Consider $(X_1, ... , X_n)$ an n-sample of a uniform distribution $U[0; \theta]$, where $\theta > 0$ is an unknown parameter and $\theta_0 > 0$. One wishes to test $H_0:\theta=\theta_0$ against $H_1:\theta \neq \theta_0$.

I need to propose an asymptotic test of level $\alpha$ using the estimate $\widehat{\theta}_n =2\bar{X}$ and a Gaussian approximation.

From Central Limit Theorem.

\begin{equation*} \sqrt{n}\left(2\bar{X} - \theta\right)\xrightarrow[n\rightarrow\infty]{(l)}\mathcal{N}\left(0, \dfrac{\theta^2}{3} \right) \end{equation*} And in the case of maximun likelihood we have

$$\sqrt{n}(\tilde{\theta}_n-\theta)\xrightarrow[n\rightarrow\infty]{(l)} 0$$

see this question Weak Convergence with Uniform Distribution $U[0;\theta]$ and Method of Moments.

We know that

Theorem(Wilks): Consider $(E,\mathcal{E},\mathbb{P}_{\theta},\theta \in \Theta), > \Theta\in\mathbb{R}^p$ a parametric regular model dominated by some probaility measure $\mu$, with likelihood $\mathcal{L}(x,\theta)$. Consider also the test problem $H_0:\theta=\theta_0$ against $H_1:\theta\neq\theta_0$. Then with similar notatio $$\Lambda_n=\frac{\mathcal{L}(X_1,...,X_n,\theta_0)}{\sup_{\theta\in\Theta}\mathcal{L}(X_1,...,X_n,\theta)}$$ One has that $$-2\ln\Lambda_n\xrightarrow[n\rightarrow\infty]{(l)}\chi^2(p)$$

The rejection region of this asymptotic test is then $W=\lbrace > -\ln\Lambda_n > q_{1-\alpha}\rbrace$ where $q_{1-\alpha}$ is the $1-\alpha$ quatile of the $\chi^2(p)$ distribution

In this case we have $H_0:\theta= \dfrac{\theta^2}{3}$ against $H_1:\theta \neq \dfrac{\theta^2}{3}$.

Is correct the assumption above?

How can apply Theorem(Wilks) if $\sqrt{n}(\tilde{\theta}_n-\theta)\xrightarrow[n\rightarrow\infty]{(l)} 0$?

  • 1
    $\begingroup$ I don't think I understand what $\theta=\theta^2/3$ has to do with anything... (Also your little > marks to make the box are screwing up your formatting in a few places.) $\endgroup$ – Ian May 19 '17 at 20:57
  • $\begingroup$ @Ian to apply the Theorem of Wilks $\sup_{\theta\in\Theta}\mathcal{L}(X_1,...,X_n,\theta$ is the Maximun likelihood estimator but in this case $\sqrt{n}(\tilde{\theta}_n-\theta)\xrightarrow[n\rightarrow\infty]{(l)} 0$ What can I do inthis case? $\endgroup$ – Cyberguille May 19 '17 at 21:03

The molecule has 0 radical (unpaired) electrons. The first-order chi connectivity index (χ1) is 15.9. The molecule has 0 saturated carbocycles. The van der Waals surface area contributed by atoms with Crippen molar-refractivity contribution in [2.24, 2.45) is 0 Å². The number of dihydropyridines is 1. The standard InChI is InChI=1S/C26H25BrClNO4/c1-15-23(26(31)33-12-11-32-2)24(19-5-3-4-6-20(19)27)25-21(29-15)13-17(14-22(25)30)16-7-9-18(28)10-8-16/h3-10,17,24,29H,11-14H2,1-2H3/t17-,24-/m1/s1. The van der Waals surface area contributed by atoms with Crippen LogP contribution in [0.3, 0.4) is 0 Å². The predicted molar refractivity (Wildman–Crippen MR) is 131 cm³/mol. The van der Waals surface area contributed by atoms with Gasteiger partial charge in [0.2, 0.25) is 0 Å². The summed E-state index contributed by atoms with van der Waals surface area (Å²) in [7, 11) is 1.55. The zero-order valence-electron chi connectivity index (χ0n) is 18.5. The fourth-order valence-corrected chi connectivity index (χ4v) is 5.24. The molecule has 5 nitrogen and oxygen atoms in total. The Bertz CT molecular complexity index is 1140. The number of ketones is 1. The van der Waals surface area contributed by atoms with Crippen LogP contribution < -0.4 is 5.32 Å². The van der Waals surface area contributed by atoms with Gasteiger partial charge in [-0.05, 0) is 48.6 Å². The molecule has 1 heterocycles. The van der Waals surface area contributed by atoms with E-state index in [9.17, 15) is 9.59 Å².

The MME $T = 2\bar X$ is not a good estimator of $\theta$ for random observations $X_1, X_2, \dots, X_n$ from $\mathsf{Unif}(0, \theta).$ Nevertheless, it can be used to test $H_0: \theta = \theta_0$ against $H_a: \theta \ne \theta_0,$ at level 5%---even if not with optimal power.

The null distribution of the test statistic $Z = \frac{T - \theta_0}{\theta_0/\sqrt{3n}}$ is very nearly standard normal for $n$ larger than about 10. Thus for a 5% level test, one rejects for $|Z| > 1.96.$

The only possibly contentious point is the near normality of $Z$. The brief simulation below illustrates approximate normality for $n = 12.$

m = 10^6;  n = 12;  th = 10;  x = runif(n*m, 0, th)
DTA = matrix(x, nrow=m) # each row a sample of size n
a = rowMeans(DTA);  t=2*a;  z = (t - th)/(th/sqrt(3*n))
hist(z, prob=T, col="skyblue2", ylim=c(0,.4))
curve(dnorm(x), lwd=2, col="red", add=T)
shapiro.test(z[1:2000])  # test the first 2000 values of z for normality

        Shapiro-Wilk normality test

data:  z[1:2000] 
W = 0.9995, p-value = 0.8788

The histogram below shows a million values of $Z$ (based on $n = 12$ and $\theta = 10$) along with the standard normal CDF

enter image description here

Notes: (a) The CLT converges rapidly for IID uniform observations. For some years, $Z = U_1 + U_2 + \cdots + U_{12}-6,$ where $U_i \stackrel{iid}{\sim} \mathsf{Unif}(0,1),$ was used to simulate standard normal random variables, mainly with satisfactory results. (Better methods are available now.) (b) The MLE is a far better estimator of $\theta$ and it has a generalized beta distribution. (c) Because you are not using the MLE, discussion of it is irrelevant to the problem you ask.

  • $\begingroup$ Interesting your answer, but I asking for a way to apply Theorem(Wilks), so I need to build an asymptotic test, for this reason I need to use MLE $\endgroup$ – Cyberguille May 23 '17 at 13:41
  • $\begingroup$ Is it possible that you are mixing up MME and MLE? What is $p?$ $\endgroup$ – BruceET May 23 '17 at 13:53
  • $\begingroup$ Well I try to use Likelihood-ratio test in this question you can find more elements about $p$ but basically $p= $ the number of free parameters under $\theta$ - the number of free parameters under $\theta_0$ $\endgroup$ – Cyberguille May 23 '17 at 14:36
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    $\begingroup$ So $p = 1.$ $Z^2 \sim \mathsf{Chisq}(1).$ Yours is an 'interesting' approach. Good luck with it. $\endgroup$ – BruceET May 23 '17 at 16:02

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